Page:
This preview shows page 1. Sign up to view the full content.
Unformatted text preview: . Goode (1997:87-90) contends that Edwin Sutherland's Differential Association Theory is one of the more important theories in the study of deviance. It arose as a critique to those theories that sought biological explanations for deviance. According to differential association theory, people learn to be deviant (see Henslin, 1999:198-99). Goode (1997) maintains that one learns deviance the same as one learns to brush their teeth. People learn to be deviant by associating with people who are deviant. Criminal knowledge, skills, values, traditions, and motives are passed on by word of mouth....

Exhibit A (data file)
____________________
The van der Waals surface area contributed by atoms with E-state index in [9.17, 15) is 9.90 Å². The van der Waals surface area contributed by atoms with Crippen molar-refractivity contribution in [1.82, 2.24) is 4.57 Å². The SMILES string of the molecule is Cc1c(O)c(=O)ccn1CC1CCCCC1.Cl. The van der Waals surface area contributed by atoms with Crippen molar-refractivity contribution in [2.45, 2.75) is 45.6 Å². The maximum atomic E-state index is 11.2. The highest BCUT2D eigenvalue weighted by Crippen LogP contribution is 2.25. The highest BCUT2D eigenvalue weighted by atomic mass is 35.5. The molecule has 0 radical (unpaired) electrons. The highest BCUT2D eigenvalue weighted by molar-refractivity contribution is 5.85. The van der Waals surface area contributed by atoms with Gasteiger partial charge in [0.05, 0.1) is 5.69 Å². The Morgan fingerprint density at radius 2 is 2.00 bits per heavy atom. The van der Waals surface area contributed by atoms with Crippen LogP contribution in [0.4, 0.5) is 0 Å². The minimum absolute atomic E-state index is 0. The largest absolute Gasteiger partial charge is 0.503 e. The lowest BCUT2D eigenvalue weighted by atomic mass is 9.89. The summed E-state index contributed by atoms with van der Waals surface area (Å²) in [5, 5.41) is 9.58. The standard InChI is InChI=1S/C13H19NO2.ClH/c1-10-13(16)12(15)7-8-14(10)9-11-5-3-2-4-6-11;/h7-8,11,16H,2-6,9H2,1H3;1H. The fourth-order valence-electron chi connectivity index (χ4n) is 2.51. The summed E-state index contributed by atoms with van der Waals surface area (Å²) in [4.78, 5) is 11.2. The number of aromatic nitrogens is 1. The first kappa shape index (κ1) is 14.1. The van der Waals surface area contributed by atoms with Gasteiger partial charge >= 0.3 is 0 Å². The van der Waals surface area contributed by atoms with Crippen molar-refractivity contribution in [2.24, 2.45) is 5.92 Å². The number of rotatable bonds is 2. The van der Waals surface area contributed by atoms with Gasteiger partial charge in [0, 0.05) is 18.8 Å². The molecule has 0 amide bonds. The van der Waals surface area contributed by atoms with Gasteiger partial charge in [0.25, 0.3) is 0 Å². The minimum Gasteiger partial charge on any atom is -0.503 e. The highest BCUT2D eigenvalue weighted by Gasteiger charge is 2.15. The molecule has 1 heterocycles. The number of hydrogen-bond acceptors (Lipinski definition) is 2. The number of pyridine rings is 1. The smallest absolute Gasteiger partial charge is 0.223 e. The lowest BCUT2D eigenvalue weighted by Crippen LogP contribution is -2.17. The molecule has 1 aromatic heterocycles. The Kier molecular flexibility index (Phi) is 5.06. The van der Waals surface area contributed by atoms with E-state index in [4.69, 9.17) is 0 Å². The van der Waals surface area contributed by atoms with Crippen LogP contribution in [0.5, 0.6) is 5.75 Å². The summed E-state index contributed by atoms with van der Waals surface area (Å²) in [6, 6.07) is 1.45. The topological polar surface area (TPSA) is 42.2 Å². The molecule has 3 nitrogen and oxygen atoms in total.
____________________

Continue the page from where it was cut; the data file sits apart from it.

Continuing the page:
View Full Document
This note was uploaded on 11/08/2011 for the course SCIE SYG2000 taught by Professor Bernhardt during the Fall '10 term at Broward College.
- Fall '10